The financial crisis of 2008 taught the youngest generation a hard-earned lesson on financial responsibility.
Members of Generation Y (Gen Y) are saving more and taking more aggressive steps to increase their financial literacy than previous generations, according to a Fidelity Investments report.
64% of Gen Y is saving more since the financial crisis compared to 54% of older generations. 71% have started an emergency fund, despite 26% seeing their personal debt increase.
Also telling, 39% of Gen Y said they prefer a buy-and-hold style of investing, whereas 31% of older generations said the same.
The report argues the change in financial behavior is likely Gen Y’s response to seeing the Great Recession’s crippling effect on their parents while still in their formative years. Thus, Gen Y is more averse to exotic loans and risky investments, and more prone to stable, reliable financing.
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Many in the housing industry worry Gen Y will not step up to the plate of homeownership like past generations have.
What this report shows is that Gen Y is interested in traditional methods of financing, but they are much more cautious. It will take longer for Gen Y to move into homeownership for the simple reason that Gen Y will take the time to save up a sufficient down payment for their property, and not be lured by zero- or low-down gimmicks.
This increased savings rate indicates that Gen Y is a budding culture of savers. Their saving for a down payment has already begun, or at the very least, this life-skill of saving is taking root. Further, that habit will ripple into the behavior of their peers, starting a positive feedback loop.
Having lived through the housing crash, Gen Y is not taking any risks – unlike their parents who treated the family home like a well-worn ATM.
Further, when Gen Y does enter into homeownership, they will likely maintain a more sustainable grasp on ownership. Holding property free and clear will likely become a financial objective and mortgage burning parties will return as a social event.
Is this good news for the market? Yes, but we’ll have to be patient.
Gen Y simply does not have the purchasing power of previous generations. The lingering burn of the Great Recession has made it difficult for Millennials to find work. When they do, it doesn’t pay as well as the jobs their parents’ generation held. On top of that, Gen Y is heavily burdened with student debt – more so than any previous generation.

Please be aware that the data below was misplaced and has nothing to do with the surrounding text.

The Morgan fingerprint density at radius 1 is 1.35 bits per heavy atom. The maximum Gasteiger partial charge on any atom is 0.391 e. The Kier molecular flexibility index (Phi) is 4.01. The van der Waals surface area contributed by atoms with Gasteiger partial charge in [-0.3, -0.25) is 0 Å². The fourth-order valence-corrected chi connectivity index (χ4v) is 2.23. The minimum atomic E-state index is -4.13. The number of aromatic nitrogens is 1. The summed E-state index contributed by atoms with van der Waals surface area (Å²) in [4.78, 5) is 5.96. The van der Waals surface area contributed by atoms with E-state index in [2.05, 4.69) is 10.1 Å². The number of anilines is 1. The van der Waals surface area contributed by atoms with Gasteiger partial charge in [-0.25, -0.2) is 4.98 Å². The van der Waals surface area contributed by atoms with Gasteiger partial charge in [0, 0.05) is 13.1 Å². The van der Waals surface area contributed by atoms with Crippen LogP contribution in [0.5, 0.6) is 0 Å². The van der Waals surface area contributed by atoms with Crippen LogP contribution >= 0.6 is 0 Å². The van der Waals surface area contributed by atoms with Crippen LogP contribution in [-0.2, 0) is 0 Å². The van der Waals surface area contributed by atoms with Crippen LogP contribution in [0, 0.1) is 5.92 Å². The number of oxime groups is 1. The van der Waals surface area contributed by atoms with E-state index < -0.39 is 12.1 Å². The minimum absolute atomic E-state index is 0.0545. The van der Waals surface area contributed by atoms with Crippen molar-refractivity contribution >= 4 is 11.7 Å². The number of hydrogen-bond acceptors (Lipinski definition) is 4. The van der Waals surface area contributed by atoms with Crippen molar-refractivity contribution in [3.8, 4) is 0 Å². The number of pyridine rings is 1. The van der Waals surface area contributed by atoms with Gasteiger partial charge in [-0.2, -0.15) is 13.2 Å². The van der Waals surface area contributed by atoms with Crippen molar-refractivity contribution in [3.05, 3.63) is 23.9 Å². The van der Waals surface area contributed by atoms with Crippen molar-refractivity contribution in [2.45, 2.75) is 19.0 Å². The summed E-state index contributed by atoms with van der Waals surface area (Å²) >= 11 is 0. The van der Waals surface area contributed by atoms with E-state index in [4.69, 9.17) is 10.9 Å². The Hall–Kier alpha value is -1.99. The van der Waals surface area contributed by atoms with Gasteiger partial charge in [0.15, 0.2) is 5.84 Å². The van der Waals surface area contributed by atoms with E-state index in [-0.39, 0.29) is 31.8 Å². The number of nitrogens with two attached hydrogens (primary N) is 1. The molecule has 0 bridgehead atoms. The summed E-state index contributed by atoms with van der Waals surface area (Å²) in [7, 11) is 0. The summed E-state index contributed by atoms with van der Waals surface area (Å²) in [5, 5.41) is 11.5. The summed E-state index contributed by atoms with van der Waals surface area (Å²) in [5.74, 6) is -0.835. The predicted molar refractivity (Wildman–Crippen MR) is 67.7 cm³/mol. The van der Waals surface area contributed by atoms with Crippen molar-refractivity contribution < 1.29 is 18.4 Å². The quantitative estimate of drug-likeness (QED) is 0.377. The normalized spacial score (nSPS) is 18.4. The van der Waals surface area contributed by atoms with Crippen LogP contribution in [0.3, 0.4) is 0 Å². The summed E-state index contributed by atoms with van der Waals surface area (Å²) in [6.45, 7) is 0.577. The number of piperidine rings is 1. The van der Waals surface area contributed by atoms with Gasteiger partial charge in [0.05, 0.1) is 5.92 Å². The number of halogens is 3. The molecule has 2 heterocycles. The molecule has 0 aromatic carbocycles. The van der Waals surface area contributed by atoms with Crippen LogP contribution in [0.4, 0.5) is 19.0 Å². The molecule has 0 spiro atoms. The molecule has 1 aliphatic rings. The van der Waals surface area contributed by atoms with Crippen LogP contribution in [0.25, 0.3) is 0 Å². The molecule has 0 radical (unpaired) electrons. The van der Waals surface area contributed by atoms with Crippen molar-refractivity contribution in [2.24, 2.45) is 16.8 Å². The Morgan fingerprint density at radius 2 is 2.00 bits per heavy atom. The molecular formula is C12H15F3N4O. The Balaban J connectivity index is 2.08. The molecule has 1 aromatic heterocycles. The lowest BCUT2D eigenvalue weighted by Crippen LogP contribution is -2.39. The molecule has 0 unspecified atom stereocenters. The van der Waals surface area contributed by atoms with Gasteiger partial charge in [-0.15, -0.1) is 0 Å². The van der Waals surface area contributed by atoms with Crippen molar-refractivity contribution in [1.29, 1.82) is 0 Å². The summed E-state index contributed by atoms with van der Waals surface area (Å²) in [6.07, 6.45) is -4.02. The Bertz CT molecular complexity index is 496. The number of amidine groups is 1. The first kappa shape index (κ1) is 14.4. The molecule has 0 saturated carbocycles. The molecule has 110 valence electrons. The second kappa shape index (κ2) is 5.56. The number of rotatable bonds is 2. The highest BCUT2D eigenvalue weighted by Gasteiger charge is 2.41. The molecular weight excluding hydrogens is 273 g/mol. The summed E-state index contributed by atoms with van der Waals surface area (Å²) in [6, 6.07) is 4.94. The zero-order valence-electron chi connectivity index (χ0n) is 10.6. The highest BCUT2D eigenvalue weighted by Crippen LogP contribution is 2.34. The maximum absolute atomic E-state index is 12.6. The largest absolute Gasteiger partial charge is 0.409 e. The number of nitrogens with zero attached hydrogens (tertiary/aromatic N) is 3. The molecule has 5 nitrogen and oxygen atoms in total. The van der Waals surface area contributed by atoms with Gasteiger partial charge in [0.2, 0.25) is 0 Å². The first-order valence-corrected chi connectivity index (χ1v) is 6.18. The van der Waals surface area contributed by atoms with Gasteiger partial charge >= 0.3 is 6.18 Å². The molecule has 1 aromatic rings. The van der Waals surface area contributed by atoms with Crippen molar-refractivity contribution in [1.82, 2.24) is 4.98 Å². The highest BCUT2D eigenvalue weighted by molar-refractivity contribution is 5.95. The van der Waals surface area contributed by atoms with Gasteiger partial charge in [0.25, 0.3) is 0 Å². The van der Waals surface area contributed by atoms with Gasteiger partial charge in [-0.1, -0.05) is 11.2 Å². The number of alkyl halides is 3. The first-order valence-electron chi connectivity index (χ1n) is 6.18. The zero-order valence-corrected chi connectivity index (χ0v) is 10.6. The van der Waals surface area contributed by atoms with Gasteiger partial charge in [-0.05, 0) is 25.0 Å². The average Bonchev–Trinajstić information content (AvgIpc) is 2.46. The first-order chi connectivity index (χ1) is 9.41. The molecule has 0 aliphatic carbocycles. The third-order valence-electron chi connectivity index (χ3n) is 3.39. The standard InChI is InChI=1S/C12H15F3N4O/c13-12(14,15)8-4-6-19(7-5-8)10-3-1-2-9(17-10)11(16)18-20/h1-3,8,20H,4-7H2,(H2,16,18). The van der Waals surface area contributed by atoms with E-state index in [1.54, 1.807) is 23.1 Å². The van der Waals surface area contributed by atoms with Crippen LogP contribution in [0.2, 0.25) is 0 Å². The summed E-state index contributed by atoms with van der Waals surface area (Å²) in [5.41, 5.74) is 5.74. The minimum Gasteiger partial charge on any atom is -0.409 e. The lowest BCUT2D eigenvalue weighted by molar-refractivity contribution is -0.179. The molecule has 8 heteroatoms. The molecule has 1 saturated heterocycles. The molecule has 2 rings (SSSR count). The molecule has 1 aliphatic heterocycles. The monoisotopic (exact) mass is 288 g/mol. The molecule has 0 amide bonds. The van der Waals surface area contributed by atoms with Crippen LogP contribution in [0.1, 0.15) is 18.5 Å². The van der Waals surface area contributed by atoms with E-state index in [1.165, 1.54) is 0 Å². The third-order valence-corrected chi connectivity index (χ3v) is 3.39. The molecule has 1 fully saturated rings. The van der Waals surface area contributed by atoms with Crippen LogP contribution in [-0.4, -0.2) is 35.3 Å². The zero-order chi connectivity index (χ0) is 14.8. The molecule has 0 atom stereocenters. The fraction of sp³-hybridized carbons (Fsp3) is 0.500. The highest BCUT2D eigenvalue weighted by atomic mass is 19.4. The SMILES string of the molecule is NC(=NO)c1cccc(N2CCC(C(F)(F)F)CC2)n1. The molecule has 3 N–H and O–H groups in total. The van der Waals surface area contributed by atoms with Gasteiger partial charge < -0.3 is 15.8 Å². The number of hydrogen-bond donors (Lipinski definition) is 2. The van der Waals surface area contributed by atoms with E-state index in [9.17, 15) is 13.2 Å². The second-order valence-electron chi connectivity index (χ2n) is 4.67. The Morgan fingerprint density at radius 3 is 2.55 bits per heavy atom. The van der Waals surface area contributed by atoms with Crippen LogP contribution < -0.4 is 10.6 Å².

The triple threat of excess debt, low wages and high unemployment has put Gen Y in a bad position to gain homeownership anytime soon. However, this arrested development won’t last forever. Over 70% of Gen Y still plan on homeownership by the age of 30, a 2010 Urban Land Institute (ULI) survey found.
When Generation Y does move towards homeownership, agents need to be ready.
Gen Y are active seekers of information and their tech savvy gives them infinite access to what was once insider information. Don’t share the same fate of the now obsolete travel agent. With sites like Zillow and Redfin, agents risk being bypassed and becoming redundant. The transparency sought by enlightened buyers is killing organized real estate. Big brokerage operations are being challenged.
Further, Gen Y has more specific tastes than their predecessors:
- 60% prefer a smaller home with a shorter commute; and
- 50% prefer access to public transportation, according to a separate survey from ULI.
The American Dream means something quite different to Gen Y – compact, urban properties close to jobs and areas of cultural significance. Not McMansions in faraway places.
Thus, the budding generation of homeowners-in-waiting prefers an urban culture where their main facets of life – work, food, shopping, transportation – are all found in one location. Mixed use and higher density zoning will accommodate this evolution in housing preference.
Agents who grasp these differences in Gen Y have the opportunity to help a financially stable and responsible group of people into homeownership.
Re: ’08 Crisis scared Gen Y into saving more from Market Watch